Ilulissat is Greenland's third largest city and is beautifully situated in Disko Bay on the famous ice fjord, approx. 300 km. north of the polar circle. During the more than 250 years that have passed since the establishment of Ilulissat, the town has steadily flourished. Today, Ilulissat is Greenland’s third largest town with more than 4,500 inhabitants. The town is very vibrant, welcoming and lively, with a wide range of cultural attractions, according to Greenlandic standards.
In Disko Bay, which is located just off the coast of Ilulissat, gigantic icebergs linger in the freezing waters. These icebergs come from the Icefjord, which is located a half hour’s hike south of Ilulissat. These impressive frozen structures are born some 70km/43,5 miles deeper into the fjord by the enormous Sermeq Kujalleq glacier. This 10km/6 miles-wide glacier is the most productive glacier outside of Antarctica. Whereas most glaciers only calve at a rate of approximately a metre/three feet a day, the Ilulissat glacier calves at a rate of 25m/82 feet per day. The icebergs produced by the glacier represent more than 10% of all icebergs in Greenland, corresponding to 20 million tonnes/22 million us tons of ice per day!
These facts, together with the fjord’s extreme beauty, have secured the Icefjord a place on UNESCO’s World Heritage List.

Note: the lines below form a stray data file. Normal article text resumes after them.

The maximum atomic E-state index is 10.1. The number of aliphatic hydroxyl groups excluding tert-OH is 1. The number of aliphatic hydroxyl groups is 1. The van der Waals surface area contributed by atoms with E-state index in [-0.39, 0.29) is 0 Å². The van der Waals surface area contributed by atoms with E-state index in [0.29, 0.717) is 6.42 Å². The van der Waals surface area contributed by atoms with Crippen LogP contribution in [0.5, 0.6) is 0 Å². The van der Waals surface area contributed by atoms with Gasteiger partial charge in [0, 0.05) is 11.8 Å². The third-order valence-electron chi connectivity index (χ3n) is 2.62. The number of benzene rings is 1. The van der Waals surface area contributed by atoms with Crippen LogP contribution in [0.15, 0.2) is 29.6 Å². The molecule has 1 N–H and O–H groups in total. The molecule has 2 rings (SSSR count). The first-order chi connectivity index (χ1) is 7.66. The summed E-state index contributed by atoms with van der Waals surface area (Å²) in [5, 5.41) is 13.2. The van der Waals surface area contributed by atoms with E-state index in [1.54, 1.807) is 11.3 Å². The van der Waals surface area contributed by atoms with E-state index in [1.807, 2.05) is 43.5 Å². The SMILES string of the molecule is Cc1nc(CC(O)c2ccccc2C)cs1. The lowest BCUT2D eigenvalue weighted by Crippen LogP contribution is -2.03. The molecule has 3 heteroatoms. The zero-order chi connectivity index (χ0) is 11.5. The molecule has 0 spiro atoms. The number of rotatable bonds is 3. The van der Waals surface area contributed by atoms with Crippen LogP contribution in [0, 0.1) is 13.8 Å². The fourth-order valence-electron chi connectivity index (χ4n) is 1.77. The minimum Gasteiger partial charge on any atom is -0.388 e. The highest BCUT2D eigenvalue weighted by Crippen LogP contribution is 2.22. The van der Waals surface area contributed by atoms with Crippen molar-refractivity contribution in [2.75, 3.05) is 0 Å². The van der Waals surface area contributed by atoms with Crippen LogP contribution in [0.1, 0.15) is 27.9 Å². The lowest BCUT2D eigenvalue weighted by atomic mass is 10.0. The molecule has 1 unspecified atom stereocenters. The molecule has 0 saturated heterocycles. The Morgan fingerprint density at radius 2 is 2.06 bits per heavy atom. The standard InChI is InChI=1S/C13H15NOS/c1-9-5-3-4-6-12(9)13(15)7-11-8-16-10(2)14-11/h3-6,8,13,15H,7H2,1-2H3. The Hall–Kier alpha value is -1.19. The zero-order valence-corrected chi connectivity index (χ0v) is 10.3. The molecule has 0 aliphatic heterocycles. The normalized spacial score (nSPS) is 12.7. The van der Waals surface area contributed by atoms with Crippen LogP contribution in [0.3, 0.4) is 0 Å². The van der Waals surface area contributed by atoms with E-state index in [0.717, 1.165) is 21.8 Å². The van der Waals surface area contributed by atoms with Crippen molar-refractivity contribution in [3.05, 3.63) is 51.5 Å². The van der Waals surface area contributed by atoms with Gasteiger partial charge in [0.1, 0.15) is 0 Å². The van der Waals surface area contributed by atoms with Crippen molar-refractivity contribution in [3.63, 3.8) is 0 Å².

Of course, it is not without reason that Ilulissat is the most popular town to visit among guests coming from all over the world to experience the ice fjord, the midnight sun, and the beauty of the Disko Bay in the summer - and in the winter the northern lights and the sled culture… and not least the Greenlandic hospitality. Ilulissat is a very vibrant and pleasant town with a range of cultural attractions, such as Knud Rasmussen's birthplace and art museum, which has a collection of Emanuel A. Petersen's paintings. It was in Ilulissat that the polar explorer Knud Rasmussen was born, as well as his good friend, the eminent dog musher Jørgen Brønlund, who died during an infamous expedition in Northeast Greenland just over a hundred years ago.
Hotel Hvide Falk is centrally located, and as you walk out the front door and head towards the church and museum area just around the corner, you’ll find yourself amid a cultural-historical city walk among Greenlandic culture, the history of the town and modern life. Visit Knud Rasmussen's birthplace and the old wooden Zion Church. A few hundred meters in the direction of the east is the fish and meat market where today's catch of fish and game is sold.